That seemed to get Kohaku's attention, the boy going completely still for a short second before slowly dragging himself up into sitting position like clockwork, a hand lifting to sleepily rub at his eyes. Anyone else would never be caught dead sleeping at the high of noon, but she supposed this Oukawa in particular didn't have much else to do, anyway. The response to her words came uncertain, delayed- "Ane-han? S'that you?"

"Can't even recognise yer own sister anymore," she huffed, jest making itself known as she stuck a hand through the bars and beckoned to him. "Hurry up, come on, the food'll get warm and that's just gross."

Blinking himself properly awake, pretty amethysts were both brought to life and hidden from view with the rapid shutters of eyelids in succession. "Dessert?"

"Like I'd bring ya anything else." That was sort of a lie- she brought him lots of other things, but where food was involved, dessert was always the most obvious want and need- Kohaku was fed well enough for actual sustenance, imprisoned as he was, so it was just non-essential things deemed fun that he was always missing. The boy was pulling himself to his feet and moving towards his prison bars within seconds, eyes bright and a familiar smile curving at his lips. The passing of the goods was easy enough- she handed the sticks of dango to her brother through the bars first, then tilted the daifuku bowl just enough to make it through the gaps in the structure without spilling the balls of mochi out. "Do much today?"

Settling down cross-legged and facing her companion, Kohaku mirrored her position from the opposite side of the bars, dango held carefully aloft in one hand as he tucked into his daifuku with the other. "Finished readin' that knife book this morning, which was some good fun, I'll admit. Bit repetitive, but I wasn't expectin' anything else, anyway."

Knife book- "That one with all those blade techniques?" Receiving a single nod in reply, Kohaku's cheeks slightly puffed as he chewed an entire oval of mochi in one go, a grin found its way to lips as easily as breathing. "That one's cool, I like the one where they stick a needle into the guy's eye an’ go for his carotid with a penknife. Fancy tools compared ta what we have around here, but I could probably pull that off with a fish-guttin’ knife sharpened real fine." The floor was swept often enough for her to comfortably lean herself back on her palms as she spoke, a gentle breeze making its way into the mostly empty area to tease at strands of hair. "They're teachin' me to talk people up today- getting stupid ol' men to do my bidding, and all that. Maybe once I get good enough at it, I'll be able to convince that blockheaded Suou bastard to stop comin' after our family an' let you outta this tiny place."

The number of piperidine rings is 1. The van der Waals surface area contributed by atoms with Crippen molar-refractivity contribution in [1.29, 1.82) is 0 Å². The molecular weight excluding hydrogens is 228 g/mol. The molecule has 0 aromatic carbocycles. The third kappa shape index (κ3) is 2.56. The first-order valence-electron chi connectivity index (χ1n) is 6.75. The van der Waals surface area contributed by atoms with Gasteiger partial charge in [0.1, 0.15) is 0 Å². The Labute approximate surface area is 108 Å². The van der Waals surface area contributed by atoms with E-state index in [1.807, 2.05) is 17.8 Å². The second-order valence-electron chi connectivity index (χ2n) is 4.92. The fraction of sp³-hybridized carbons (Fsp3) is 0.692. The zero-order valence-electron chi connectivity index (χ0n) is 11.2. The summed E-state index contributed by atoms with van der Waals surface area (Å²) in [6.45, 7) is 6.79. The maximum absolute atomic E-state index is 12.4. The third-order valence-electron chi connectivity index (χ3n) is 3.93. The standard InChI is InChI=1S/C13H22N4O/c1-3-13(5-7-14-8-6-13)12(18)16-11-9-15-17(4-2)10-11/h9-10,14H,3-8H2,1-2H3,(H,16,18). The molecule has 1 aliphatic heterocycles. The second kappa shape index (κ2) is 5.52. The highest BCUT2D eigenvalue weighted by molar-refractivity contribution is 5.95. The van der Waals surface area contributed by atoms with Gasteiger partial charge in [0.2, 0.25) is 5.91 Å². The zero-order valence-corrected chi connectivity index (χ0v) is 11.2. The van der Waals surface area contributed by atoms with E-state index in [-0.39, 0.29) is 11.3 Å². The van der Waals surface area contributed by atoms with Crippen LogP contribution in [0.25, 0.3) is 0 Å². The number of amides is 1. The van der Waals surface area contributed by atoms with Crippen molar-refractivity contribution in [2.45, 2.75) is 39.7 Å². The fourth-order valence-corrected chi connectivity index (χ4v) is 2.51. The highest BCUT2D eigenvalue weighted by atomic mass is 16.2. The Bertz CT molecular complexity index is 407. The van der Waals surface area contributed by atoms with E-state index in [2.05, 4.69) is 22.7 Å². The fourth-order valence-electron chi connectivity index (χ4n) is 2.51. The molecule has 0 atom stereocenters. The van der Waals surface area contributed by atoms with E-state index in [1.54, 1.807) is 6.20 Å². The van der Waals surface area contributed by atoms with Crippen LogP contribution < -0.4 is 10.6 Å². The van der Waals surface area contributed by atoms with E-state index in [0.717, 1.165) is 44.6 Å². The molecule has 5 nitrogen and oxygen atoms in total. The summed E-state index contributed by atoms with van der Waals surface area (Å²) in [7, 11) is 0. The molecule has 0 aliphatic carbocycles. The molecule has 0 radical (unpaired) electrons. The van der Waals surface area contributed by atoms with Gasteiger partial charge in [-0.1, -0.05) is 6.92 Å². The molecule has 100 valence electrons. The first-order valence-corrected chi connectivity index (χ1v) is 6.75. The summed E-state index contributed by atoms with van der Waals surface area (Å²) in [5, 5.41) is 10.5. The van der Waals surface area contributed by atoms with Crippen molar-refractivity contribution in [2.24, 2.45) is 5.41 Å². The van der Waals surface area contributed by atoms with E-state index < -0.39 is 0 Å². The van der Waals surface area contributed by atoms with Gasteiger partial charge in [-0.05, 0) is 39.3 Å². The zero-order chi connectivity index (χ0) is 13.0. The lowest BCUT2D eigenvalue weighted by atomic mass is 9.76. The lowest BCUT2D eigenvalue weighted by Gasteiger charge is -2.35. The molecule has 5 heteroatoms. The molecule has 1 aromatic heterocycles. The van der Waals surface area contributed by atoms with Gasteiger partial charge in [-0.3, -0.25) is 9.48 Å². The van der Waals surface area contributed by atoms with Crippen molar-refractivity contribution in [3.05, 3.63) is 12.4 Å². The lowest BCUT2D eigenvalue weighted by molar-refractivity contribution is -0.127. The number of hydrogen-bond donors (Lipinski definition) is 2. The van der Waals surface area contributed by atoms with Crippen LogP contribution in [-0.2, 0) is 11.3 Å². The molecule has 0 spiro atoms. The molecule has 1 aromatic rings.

Kohaku looked wistful, hope shining through at only the bare minimum. Perhaps he thought of all this as empty words, and perhaps without the right amount of tenacity and wit, that really was all they would be. She’d be damned if she taught her little brother that just rolling over and letting the world have its way with them was the way they did things, though, so tenacity and wit was just going to have to become her middle name.

He'd finished the daifuku already? Red bean mochi was probably on its way to becoming a favourite of his, then, so she'd have to be sure to get him some more often. (Or maybe the boy was just so sweets-deprived that anything his sister brought him would be a potential favourite. It wasn't the best to dwell on those kinds of things, however.)